The horrifying shark attacks in North Carolina a few weeks ago, and another recent shark sighting in Maryland, do not change the fact that more people die at the beach each year from heat stroke and drowning.
“Obviously [a shark attack] can happen, and it’s very sad that it does, but it’s a pretty rare circumstance,” said Kristin Hannan, a fisheries biologist, who helps keep watch over the health of the shark population for the National Marine Fisheries Services, part of the National Oceanic and Atmospheric Administration.
Meanwhile, sustaining a healthy shark population is essential for the well-being of the environment. “Sharks are a key component of ecosystem health,” she said. “When you take out predators like that, the lower levels explode. They’re not in check anymore.”
Sharks are always around, she added. People get the idea they suddenly appear, but “nine times out of 10, they’re there and you wouldn’t know it.” Hannan, who has always loved sharks, prefers people focus on “how amazing these creatures are.”
Hannan studies long-term trends in shark abundance, diets, distribution and reproduction in sharks found throughout the Gulf of Mexico and off the East coast as far north as Cape Hatteras in North Carolina. When not searching for them in the ocean, she conducts studies in the lab that provide data about shark populations.
“What we’re trying to do is provide the best available information, and hope that decisions and policies and management gets built on that,” she said.
The sharks Hannan studies can range from less than a foot up to 10 or 11 feet long, depending on their age and species. Atlantic waters hold about 130 species, but 15 to 30 common species tend to show up more often, she said, including the Atlantic sharpnose, the blacktip and the blacknose sharks.
For an annual summer shark survey starting at the end of July, Hannan will travel around the Southeast coast with about a dozen scientists and volunteers, including from the Southeast Fisheries Science Center in Mississippi where she works, and from universities and other NOAA divisions.
They’ll gather data for “stock-assessment scientists,” who put the data into models and examine environmental and other factors to determine management plans for different species.
Baiting long lines with a hundred hooks, the researchers catch and tag sharks, gathering length and weight information before releasing them.
“The goal is always sustainable fisheries,” Hannan said. “Ideally, we’re hoping to show these populations are doing well, and we’re managing them in a productive way to have healthy fisheries.”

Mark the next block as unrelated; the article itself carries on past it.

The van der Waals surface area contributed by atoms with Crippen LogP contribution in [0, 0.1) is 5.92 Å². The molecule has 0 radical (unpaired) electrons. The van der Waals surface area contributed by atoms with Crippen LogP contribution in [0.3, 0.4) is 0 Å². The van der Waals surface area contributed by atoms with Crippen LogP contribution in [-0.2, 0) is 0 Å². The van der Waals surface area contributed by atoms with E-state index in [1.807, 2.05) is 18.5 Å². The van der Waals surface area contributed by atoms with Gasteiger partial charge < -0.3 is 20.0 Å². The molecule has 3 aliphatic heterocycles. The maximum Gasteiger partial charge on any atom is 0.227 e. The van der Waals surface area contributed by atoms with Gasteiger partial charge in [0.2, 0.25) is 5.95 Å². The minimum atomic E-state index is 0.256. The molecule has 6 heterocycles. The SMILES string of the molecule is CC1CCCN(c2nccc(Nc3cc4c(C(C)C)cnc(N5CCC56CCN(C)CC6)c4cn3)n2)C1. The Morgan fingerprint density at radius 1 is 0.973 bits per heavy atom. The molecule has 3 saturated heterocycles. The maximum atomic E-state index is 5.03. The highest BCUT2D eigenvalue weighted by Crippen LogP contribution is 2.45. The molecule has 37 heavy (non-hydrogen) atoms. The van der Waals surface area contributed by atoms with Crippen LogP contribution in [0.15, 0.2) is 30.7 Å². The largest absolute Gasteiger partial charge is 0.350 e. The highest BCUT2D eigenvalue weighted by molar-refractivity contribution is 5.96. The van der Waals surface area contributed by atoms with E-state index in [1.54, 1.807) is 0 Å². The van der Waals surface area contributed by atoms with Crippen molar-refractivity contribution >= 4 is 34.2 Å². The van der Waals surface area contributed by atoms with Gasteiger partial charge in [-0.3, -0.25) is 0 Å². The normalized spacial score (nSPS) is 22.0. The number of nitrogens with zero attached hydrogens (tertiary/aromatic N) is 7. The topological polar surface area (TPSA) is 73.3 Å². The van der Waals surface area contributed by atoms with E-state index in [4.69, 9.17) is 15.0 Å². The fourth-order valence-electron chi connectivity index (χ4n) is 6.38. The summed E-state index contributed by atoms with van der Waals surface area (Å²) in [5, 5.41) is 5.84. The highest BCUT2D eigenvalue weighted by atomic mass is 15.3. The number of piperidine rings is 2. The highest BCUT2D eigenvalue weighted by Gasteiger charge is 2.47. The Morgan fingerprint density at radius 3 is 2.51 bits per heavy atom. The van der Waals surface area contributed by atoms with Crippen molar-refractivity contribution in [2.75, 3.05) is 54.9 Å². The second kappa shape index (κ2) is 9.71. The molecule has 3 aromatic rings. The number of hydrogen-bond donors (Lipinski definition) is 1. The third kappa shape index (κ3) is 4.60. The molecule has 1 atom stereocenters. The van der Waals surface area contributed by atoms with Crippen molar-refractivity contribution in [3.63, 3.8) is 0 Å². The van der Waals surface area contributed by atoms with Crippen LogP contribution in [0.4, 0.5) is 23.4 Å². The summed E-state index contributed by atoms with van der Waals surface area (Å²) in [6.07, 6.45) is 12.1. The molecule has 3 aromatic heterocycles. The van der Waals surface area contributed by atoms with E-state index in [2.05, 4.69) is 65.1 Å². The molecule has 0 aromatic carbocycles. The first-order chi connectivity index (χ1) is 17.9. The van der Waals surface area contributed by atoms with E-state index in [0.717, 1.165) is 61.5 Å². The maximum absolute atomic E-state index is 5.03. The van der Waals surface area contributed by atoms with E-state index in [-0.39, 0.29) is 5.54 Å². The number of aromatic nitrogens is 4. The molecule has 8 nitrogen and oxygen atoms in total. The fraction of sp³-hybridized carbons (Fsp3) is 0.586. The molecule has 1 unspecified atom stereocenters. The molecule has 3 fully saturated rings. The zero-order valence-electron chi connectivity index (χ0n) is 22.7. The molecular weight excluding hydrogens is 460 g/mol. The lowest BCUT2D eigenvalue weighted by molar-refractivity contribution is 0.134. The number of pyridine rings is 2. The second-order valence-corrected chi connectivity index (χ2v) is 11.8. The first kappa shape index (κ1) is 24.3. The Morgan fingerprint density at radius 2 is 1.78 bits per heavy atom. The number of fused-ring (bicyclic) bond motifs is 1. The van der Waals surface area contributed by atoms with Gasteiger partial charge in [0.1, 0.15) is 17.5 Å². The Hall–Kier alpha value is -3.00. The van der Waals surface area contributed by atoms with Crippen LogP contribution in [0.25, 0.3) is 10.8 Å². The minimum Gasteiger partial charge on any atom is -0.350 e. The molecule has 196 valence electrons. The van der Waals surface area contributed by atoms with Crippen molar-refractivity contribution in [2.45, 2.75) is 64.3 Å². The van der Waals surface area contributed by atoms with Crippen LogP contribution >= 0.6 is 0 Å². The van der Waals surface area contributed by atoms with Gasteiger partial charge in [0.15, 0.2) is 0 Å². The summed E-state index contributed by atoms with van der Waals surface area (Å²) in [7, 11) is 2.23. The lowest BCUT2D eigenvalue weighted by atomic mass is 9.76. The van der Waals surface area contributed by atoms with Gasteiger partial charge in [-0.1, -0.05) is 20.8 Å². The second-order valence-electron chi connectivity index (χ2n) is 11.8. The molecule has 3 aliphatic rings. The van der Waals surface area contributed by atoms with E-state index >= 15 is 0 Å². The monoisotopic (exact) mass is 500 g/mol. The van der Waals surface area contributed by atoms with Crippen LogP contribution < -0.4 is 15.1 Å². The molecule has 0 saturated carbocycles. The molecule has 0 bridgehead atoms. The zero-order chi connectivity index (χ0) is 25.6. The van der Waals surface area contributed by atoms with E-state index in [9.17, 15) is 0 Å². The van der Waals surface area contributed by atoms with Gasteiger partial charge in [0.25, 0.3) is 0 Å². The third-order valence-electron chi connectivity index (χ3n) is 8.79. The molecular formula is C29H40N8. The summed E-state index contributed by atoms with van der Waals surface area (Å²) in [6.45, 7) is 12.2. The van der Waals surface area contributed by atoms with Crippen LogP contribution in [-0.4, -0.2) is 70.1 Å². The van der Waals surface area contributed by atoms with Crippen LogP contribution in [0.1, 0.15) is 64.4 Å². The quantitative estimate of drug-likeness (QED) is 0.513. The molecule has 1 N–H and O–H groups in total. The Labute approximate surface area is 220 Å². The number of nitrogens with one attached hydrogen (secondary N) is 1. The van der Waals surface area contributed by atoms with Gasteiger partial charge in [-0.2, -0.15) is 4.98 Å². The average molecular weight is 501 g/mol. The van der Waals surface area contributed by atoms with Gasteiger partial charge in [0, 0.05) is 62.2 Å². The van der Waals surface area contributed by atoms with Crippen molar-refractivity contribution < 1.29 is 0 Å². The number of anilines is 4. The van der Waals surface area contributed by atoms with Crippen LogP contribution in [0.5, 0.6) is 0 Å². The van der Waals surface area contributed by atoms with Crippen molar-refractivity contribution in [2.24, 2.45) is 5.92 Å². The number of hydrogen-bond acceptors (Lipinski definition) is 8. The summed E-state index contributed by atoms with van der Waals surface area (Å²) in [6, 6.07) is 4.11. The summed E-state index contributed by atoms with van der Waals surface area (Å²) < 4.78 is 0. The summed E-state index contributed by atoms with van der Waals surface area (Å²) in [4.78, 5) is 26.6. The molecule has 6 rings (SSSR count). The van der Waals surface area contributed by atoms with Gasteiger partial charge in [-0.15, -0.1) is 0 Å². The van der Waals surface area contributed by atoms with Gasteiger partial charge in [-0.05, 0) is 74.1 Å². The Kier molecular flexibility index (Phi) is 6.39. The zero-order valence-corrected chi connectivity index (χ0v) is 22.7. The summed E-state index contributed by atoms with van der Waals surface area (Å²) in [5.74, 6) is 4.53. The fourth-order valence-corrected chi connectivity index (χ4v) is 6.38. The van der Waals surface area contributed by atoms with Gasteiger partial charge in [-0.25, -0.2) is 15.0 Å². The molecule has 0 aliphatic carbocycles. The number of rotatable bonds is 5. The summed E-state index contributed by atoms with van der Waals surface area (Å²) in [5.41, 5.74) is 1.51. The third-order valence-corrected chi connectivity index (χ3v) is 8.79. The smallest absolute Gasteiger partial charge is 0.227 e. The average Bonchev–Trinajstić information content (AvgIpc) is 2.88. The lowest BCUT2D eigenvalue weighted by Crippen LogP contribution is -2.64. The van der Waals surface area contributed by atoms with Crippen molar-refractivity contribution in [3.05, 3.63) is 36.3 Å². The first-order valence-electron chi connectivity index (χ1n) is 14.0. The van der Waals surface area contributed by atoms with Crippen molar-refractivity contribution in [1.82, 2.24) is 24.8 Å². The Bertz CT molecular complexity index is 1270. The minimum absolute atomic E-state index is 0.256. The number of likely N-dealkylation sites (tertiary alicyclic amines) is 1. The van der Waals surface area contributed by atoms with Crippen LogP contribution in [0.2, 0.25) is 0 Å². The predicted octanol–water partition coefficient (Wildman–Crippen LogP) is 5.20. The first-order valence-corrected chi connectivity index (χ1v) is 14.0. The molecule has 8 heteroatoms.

It can be challenging to study sharks. “They’re so mobile,” Hannan said. “We’re just trying to get a look at them. Some distributions are huge and wide-ranging and to get a big picture can be difficult.”
Tagging the bigger sharks poses other challenges, Hannan said. Biologists and researchers, aided by a crane-operated sling on the side of their 170-foot boat, work quickly to minimize the animal’s time out of the water, calling out measurements for others to record.
“There’s always a little bit of adrenaline,” Hannan said. “It’s a large, wild animal. We do about the best we can to keep everyone, including the animal, as safe as possible.”
That includes wearing a hard hat when working with the sling, a floatation device when on deck and gloves when handling sharks.
“I’ve learned the way to handle animals to minimize stress,” Hannan said. “And I still have my digits.”
Hannan’s colleague Trey Driggers said he values Hannan’s intellect and organizational skills.
“Kristin often has to work with different, strong personalities and she can navigate those waters easily,” said Driggers, a research fisheries biologist. “If you ask her for help, you don’t have to ask again. And it’s generally done better than you expected.”
Hannan was fascinated with sharks by the time she was six, growing up in Northern Virginia. She remembers trips to aquariums and reading the book, “Hungry, Hungry Sharks.” A lot.
“I had that thing with me all the time,” she said. She took other shark books out of the library and had her parents quiz her on the different species.
For her master’s thesis, Hannan is studying the biology of a deep-water creature known as the Gulf chimaera, which she describes as strange-looking cousins of the shark. “It looks like a mad scientist created them.”
During the upcoming shark survey, Hannan will work alongside a few K-12 teachers who will join the expedition through NOAA’s Teacher at Sea program. Working beside Hannan, they may absorb some of the respect she has for these “cartilaginous fishes.”
“Sharks have been around for millions of years, and they’ve evolved into these incredible beings,” Hannan said. “It inspires awe in people.”
This article was jointly prepared by the Partnership for Public Service, a group seeking to enhance the performance of the federal government, and washingtonpost.com. Go to the Fed Page of The Washington Post to read about other federal workers who are making a difference. To recommend a Federal Player of the Week, contact us at firstname.lastname@example.org.